Mental Memory – keeping your mind sharp | Macro

Mental Memory – keeping your mind sharp

mental_memory

By Richard Hayes, Managing Director, North America

Many of you are familiar with the term “muscle memory”.  When a muscle has been trained in a specific way and has been repetitively exercised to perform a certain function, it has an uncanny ability to return to this “trained” state; muscle memory.  This ability for muscles and physical activity to be dormant for a long period of time then recovered in a relatively quick time period has been studied in the scientific and health sciences community extensively.  I am neither a physiologist nor a neuroscientist, but, I wanted to share a phenomenon that I find equally as fascinating as muscle memory… mental memory.  It is my contention that that the mind is much more stubborn than muscles and must be exercised more frequently in an effort to stay sharp. 

My contentions are not based on science but rather on my own personal observations and ability to recall or remember events and information from my past.  We frequently hear terms like “it’s an over 50 thing” or “early Alzheimer’s is kicking in” used as excuses for the inability to recall information.  It is my belief that the advent of the computer has greatly diminished the need to remember things, however trivial, and has caused the memory to become “lazy”.  

For those of you who grew up without cell phones; remember when you memorized everyone’s phone numbers?  The introduction of the computer as the replacement for the human memory has caused the “memory muscle” to become lazy.  No longer do we need to remember important dates, phone numbers, addresses, etc., because they can all be stored for immediate recall.  This dormancy of the “mind muscle” (memory) is pervasive and I believe has negatively affected other cognitive areas of our brain.  In order to combat this lethargy of the mind, I have made some simple adjustments to my behavior to help me exercise the mind and maintain my “memory health”.  Following are a few suggestions to help you fire your collective synapses.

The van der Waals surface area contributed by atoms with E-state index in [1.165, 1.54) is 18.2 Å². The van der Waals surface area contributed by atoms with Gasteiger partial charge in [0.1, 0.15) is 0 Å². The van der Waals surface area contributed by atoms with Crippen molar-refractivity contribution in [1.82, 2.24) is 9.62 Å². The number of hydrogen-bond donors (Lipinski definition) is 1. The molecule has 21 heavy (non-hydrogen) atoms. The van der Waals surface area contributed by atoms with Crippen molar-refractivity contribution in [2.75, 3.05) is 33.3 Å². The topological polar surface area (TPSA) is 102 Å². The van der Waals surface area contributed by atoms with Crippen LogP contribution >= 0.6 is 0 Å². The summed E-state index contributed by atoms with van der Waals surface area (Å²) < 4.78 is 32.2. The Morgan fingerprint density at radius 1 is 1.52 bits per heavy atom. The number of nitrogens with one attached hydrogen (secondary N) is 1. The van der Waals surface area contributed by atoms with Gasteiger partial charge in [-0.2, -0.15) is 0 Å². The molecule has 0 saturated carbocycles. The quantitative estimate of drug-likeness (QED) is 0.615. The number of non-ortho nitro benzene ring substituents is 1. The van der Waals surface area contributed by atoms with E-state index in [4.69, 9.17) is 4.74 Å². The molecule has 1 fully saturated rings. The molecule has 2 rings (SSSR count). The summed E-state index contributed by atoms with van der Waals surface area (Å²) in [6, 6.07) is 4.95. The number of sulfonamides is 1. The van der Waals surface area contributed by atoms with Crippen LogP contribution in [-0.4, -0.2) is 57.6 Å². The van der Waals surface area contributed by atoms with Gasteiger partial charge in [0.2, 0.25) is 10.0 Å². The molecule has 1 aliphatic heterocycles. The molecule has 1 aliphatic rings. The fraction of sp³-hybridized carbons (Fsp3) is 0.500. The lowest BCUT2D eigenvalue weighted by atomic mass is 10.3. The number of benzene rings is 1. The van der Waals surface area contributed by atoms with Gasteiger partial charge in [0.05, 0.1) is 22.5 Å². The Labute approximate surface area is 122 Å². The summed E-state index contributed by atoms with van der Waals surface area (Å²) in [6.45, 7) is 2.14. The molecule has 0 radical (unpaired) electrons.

We are all creatures of habit and tend to perform tasks the same way and create our own rituals which preclude active thought; driving home on the same route each day, the order in which we dress, household chores, etc.  Try mixing things up.  Take a different route home occasionally, try raking the leaves with the opposite hand, put a sock and a shoe on then put the other sock and shoe on, etc.  Whatever your normal ritual is… shake it up!  These changes may seem small but you will be amazed how much effort and concentration is required to make even minor changes in your daily rituals.  There are websites that highlight and promote some of these rarely used cognitive skills; feel free to visit www.luminosity.com.    

In order for the mind/memory muscle to respond as quickly as the other muscles of the human anatomy, it is important that it be exercised more frequently and stretched with motions and directions which are not innate.  Try and make a decided effort to memorize items that you need to recall frequently; phone numbers, email addresses, etc.  In order to keep the mind sharp, exercise your memory!  Make a concerted effort to reduce your dependence on computers and electronic calendars.  Only by using your ability to recall frequently will you enhance your “mental memory”.   

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